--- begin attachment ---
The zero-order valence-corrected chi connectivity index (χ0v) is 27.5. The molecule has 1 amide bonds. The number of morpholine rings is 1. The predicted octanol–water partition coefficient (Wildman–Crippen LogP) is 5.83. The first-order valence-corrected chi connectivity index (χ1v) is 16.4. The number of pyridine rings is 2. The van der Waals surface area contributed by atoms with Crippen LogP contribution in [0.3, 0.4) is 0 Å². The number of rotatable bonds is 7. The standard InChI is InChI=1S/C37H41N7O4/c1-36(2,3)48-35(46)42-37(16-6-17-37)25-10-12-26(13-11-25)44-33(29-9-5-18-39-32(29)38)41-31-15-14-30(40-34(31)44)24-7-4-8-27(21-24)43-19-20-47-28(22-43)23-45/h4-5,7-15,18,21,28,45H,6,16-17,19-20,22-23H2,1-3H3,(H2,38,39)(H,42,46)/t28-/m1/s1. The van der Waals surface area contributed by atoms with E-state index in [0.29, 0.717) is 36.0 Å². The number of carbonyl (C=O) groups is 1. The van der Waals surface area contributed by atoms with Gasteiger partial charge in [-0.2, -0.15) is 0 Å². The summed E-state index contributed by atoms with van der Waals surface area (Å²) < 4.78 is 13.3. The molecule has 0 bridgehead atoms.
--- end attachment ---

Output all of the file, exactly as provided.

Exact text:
The zero-order valence-corrected chi connectivity index (χ0v) is 27.5. The molecule has 1 amide bonds. The number of morpholine rings is 1. The predicted octanol–water partition coefficient (Wildman–Crippen LogP) is 5.83. The first-order valence-corrected chi connectivity index (χ1v) is 16.4. The number of pyridine rings is 2. The van der Waals surface area contributed by atoms with Crippen LogP contribution in [0.3, 0.4) is 0 Å². The number of rotatable bonds is 7. The standard InChI is InChI=1S/C37H41N7O4/c1-36(2,3)48-35(46)42-37(16-6-17-37)25-10-12-26(13-11-25)44-33(29-9-5-18-39-32(29)38)41-31-15-14-30(40-34(31)44)24-7-4-8-27(21-24)43-19-20-47-28(22-43)23-45/h4-5,7-15,18,21,28,45H,6,16-17,19-20,22-23H2,1-3H3,(H2,38,39)(H,42,46)/t28-/m1/s1. The van der Waals surface area contributed by atoms with E-state index in [0.29, 0.717) is 36.0 Å². The number of carbonyl (C=O) groups is 1. The van der Waals surface area contributed by atoms with Gasteiger partial charge in [-0.2, -0.15) is 0 Å². The summed E-state index contributed by atoms with van der Waals surface area (Å²) < 4.78 is 13.3. The molecule has 0 bridgehead atoms.